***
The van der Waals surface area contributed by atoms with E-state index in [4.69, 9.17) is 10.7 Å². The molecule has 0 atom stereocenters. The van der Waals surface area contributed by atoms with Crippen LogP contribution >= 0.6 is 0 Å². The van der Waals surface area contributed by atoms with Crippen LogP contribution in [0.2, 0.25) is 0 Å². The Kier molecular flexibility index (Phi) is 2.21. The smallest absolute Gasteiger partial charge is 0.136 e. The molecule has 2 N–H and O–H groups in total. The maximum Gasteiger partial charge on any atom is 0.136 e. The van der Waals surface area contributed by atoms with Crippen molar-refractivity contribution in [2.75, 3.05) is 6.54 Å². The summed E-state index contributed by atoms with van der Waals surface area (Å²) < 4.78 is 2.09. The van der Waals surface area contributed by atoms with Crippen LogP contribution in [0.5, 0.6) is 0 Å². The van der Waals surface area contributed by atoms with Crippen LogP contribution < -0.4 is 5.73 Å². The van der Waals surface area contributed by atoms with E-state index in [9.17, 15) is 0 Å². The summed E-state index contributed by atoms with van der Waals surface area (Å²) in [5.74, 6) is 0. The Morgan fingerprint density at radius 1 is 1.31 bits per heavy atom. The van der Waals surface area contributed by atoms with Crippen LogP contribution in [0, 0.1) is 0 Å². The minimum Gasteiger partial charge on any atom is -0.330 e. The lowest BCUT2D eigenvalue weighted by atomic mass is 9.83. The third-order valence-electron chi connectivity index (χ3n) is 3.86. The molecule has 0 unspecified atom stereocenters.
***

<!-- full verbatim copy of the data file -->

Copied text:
The van der Waals surface area contributed by atoms with E-state index in [4.69, 9.17) is 10.7 Å². The molecule has 0 atom stereocenters. The van der Waals surface area contributed by atoms with Crippen LogP contribution >= 0.6 is 0 Å². The van der Waals surface area contributed by atoms with Crippen LogP contribution in [0.2, 0.25) is 0 Å². The Kier molecular flexibility index (Phi) is 2.21. The smallest absolute Gasteiger partial charge is 0.136 e. The molecule has 2 N–H and O–H groups in total. The maximum Gasteiger partial charge on any atom is 0.136 e. The van der Waals surface area contributed by atoms with Crippen molar-refractivity contribution in [2.75, 3.05) is 6.54 Å². The summed E-state index contributed by atoms with van der Waals surface area (Å²) < 4.78 is 2.09. The van der Waals surface area contributed by atoms with Crippen LogP contribution in [0.5, 0.6) is 0 Å². The van der Waals surface area contributed by atoms with Crippen LogP contribution < -0.4 is 5.73 Å². The van der Waals surface area contributed by atoms with E-state index in [9.17, 15) is 0 Å². The summed E-state index contributed by atoms with van der Waals surface area (Å²) in [5.74, 6) is 0. The Morgan fingerprint density at radius 1 is 1.31 bits per heavy atom. The van der Waals surface area contributed by atoms with Crippen LogP contribution in [0, 0.1) is 0 Å². The minimum Gasteiger partial charge on any atom is -0.330 e. The lowest BCUT2D eigenvalue weighted by atomic mass is 9.83. The third-order valence-electron chi connectivity index (χ3n) is 3.86. The molecule has 0 unspecified atom stereocenters.